Dolphin is the buzzword in Melbourne after Michael Phelps blitzed his way a record seven gold medals at swimming's World Championships.
But we're not talking about marine mammals here. The 21-year-old superstar has refined a technique called the "dolphin kick" and he used it to devastating effect to take yards out of his opponents at the start and at turns.
WHAT IS IT?
The dolphin kick has helped Michael Phelps to further world records
Emulating the way a dolphin cuts through the water with its flipper, the dolphin kick replaces a standard underwater leg kick with an explosive whipping motion, which runs along the legs from hips to toes minimising water resistance.
It is a very tricky movement to perfect. Done wrong, the dolphin stroke will have a detrimental impact, but timed right it can provide a surge through the water worth half a body length's advantage on every turn.
Phelps uses the kick when he is under water, so he gets to perform the kick once for every length he does. This happens:
Immediately after diving in at the start before settling into a standard stroke
Immediately after a turn before returning to the surface to resume a standard stroke
HOW DID IT COME ABOUT?
Phelps brought the dolphin kick back into the spotlight, but the technique was honed in the 1980s by fellow American David Berkoff, Japan's Daichi Suzuki and by Puerto Rican Jesse Vassalo.
Feeding off each other, the three swimmers are credited with evolving an alternative sub-marine kick so efficient that a massive advantage could be gained by staying under water for much of the race.
By 1988, "Berkoff's Blastoff" - as it was dubbed - was so potent that he broke the 100m backstroke world record in the heats of the Seoul Olympics. But Suzuki hit back in the final and was the surprise winner as the pair swam roughly half the race under water, eclipsing the rest of the field.
Their staggering results prompted rivals to copy them and Fina, swimming's governing body, to impose a rule that limits a swimmer staying completely submerged to only 15m at the start and an additional 15m after every turn.
Backed up by a research project into fluid dynamics at George Washington University, Phelps and the US swim team have further refined the dolphin kick to make it explosively effective within Fina's 15m underwater allowance.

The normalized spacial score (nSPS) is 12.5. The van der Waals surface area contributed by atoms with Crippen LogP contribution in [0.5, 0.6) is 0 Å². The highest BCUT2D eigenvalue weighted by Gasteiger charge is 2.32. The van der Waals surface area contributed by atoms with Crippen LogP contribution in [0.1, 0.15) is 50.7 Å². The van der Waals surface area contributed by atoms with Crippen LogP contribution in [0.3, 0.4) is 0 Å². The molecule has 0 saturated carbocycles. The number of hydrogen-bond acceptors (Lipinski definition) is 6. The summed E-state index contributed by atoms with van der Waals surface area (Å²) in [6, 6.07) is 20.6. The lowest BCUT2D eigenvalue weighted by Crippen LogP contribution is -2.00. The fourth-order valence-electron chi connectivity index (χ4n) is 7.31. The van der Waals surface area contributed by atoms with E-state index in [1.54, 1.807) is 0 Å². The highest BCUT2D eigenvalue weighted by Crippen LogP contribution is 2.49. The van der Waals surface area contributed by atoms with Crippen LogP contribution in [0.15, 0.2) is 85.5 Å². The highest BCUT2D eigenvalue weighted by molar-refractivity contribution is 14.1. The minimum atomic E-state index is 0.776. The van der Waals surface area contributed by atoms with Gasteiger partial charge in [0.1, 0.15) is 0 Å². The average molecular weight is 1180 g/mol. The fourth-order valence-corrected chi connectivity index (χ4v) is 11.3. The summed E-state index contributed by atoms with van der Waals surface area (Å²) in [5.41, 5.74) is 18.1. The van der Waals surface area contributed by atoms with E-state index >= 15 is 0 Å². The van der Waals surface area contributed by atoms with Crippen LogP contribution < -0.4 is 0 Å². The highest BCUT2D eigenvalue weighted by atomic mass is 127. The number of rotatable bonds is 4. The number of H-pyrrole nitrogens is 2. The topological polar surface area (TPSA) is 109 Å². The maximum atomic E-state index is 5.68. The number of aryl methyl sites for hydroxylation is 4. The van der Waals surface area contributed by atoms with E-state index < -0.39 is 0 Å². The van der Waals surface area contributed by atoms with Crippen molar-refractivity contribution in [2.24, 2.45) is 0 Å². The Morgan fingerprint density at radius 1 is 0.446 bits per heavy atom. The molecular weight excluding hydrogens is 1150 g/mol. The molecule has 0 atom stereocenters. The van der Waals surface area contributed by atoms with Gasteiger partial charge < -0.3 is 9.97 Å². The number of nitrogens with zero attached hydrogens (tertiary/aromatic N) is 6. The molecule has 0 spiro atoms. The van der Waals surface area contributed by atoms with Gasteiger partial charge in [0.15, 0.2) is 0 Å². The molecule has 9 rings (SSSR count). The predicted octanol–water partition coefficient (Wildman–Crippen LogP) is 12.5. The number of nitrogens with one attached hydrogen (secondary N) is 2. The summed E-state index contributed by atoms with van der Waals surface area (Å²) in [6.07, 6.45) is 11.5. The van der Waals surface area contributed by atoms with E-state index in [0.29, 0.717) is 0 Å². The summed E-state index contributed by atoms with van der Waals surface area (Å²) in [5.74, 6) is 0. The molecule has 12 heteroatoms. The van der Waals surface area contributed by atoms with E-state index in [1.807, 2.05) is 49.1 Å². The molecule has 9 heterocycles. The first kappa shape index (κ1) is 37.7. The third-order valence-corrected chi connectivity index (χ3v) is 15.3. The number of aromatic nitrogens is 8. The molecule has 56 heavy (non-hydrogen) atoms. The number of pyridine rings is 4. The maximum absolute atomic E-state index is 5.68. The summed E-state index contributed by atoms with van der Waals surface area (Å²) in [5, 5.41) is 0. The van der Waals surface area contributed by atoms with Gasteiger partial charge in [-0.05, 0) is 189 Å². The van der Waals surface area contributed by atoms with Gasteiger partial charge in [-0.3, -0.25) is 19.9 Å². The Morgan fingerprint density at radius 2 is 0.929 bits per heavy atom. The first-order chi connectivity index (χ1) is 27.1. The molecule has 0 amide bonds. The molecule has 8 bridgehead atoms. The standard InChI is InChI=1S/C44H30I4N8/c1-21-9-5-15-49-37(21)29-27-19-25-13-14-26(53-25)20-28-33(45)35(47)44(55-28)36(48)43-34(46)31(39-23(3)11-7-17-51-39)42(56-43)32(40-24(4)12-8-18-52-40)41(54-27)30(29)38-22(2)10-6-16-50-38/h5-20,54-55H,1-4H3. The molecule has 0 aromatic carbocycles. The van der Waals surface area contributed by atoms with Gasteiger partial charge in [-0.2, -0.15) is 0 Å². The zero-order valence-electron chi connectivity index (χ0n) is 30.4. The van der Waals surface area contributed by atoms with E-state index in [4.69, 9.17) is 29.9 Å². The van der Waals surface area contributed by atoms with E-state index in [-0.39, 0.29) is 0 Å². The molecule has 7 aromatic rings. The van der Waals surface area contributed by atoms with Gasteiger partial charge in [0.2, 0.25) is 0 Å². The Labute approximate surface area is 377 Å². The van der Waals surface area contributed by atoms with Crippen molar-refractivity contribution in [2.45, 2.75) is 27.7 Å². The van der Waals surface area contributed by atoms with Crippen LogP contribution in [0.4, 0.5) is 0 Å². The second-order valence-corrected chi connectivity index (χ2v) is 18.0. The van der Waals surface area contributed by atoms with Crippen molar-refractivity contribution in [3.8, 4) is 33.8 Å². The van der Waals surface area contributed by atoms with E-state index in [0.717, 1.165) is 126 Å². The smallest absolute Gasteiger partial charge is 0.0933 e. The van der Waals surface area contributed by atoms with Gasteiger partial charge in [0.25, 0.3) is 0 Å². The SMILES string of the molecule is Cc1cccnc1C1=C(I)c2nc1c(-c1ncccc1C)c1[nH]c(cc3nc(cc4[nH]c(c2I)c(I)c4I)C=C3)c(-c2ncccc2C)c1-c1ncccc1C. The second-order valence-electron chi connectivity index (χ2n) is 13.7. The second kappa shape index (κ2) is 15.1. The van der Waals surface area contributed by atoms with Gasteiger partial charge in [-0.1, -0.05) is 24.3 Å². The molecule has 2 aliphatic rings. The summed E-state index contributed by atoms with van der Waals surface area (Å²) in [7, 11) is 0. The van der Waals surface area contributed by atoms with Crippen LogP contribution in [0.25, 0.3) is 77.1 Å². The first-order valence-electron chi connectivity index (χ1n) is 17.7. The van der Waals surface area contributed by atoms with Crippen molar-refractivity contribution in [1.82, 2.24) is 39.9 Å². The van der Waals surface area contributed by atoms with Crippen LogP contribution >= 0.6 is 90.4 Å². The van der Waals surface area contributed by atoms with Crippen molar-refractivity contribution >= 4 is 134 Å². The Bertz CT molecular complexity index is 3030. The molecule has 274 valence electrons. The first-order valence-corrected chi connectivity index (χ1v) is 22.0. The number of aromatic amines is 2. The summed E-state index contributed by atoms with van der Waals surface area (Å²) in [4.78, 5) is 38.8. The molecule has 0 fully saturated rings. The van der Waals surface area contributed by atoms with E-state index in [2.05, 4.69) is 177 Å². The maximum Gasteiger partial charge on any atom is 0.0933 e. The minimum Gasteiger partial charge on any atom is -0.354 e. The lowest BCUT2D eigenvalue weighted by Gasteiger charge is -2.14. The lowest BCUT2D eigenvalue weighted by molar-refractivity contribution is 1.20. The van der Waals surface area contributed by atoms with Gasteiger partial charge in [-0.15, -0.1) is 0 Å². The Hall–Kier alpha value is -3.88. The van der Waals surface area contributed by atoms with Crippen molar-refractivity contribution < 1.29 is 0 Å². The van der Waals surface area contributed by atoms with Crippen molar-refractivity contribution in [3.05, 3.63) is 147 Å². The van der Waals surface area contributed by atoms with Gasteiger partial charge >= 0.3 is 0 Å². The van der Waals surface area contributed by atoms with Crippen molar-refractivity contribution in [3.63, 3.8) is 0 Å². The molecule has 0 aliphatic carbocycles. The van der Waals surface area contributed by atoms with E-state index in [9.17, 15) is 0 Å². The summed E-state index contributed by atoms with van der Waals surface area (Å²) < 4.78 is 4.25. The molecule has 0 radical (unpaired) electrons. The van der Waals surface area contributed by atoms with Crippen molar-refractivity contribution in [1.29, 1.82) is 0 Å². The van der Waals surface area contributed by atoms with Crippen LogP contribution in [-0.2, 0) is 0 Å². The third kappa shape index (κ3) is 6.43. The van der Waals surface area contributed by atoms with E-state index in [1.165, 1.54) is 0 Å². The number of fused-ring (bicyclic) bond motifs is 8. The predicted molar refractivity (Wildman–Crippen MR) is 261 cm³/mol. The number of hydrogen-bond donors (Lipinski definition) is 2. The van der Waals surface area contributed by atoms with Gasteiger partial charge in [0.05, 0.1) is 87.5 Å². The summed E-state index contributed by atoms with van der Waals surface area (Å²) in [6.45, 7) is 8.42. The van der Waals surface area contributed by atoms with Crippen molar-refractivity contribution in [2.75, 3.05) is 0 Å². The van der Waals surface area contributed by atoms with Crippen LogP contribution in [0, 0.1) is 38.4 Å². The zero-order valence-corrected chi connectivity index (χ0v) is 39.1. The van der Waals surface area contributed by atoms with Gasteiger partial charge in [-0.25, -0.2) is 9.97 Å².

DOES IT ACTUALLY WORK?
You bet it does. Phelps smashed five world records in Melbourne and might well have had an eighth gold medal for his growing stash had the USA not been disqualified in the medley relay.
Britain's head coach Bill Sweetenham believes the dolphin kick's impact is so great that it deserves to be called a swimming stroke in its own right.
PHELPS' SEVEN WORLD GOLDS
200m freestyle WR
200m butterfly WR
200m ind medley WR
400m ind medley WR
4x100m freestyle relay
4x200m freestyle relay WR
"The world has been delivered a huge lesson in skills by the Americans like we've never seen before," he told Swim News.
"The dolphin kick we're seeing has to be considered the fifth stroke now. I think swimming has moved to a new era, a new level. It will challenge all coaches and swimmers around the world.
"We're seeing things we would not normally expect to see, but the world will respond, including us."
But BBC commentator and former Olympic medallist Sharron Davies is not sure an effective response will be possible because the Americans are always pushing the boundaries.
"I don't think Britain has the resources or the depth to do what the Americans can do," she said.
"What the Americans have been doing is a lot of research into dolphin movements and they basically worked out that you can go a lot quicker under water doing the dolphin kick on your turns and your starts.
"They have been doing all this special research and they have not let the cat out of the bag much. But it is something the rest of the world will be working on between now and next year."
With Phelps shattering four individual world records in Melbourne, taking up to two seconds off some times, there will a lot of hard work between now and the Olympics in Beijing next year.
Ominously, Phelps thinks he can go even faster.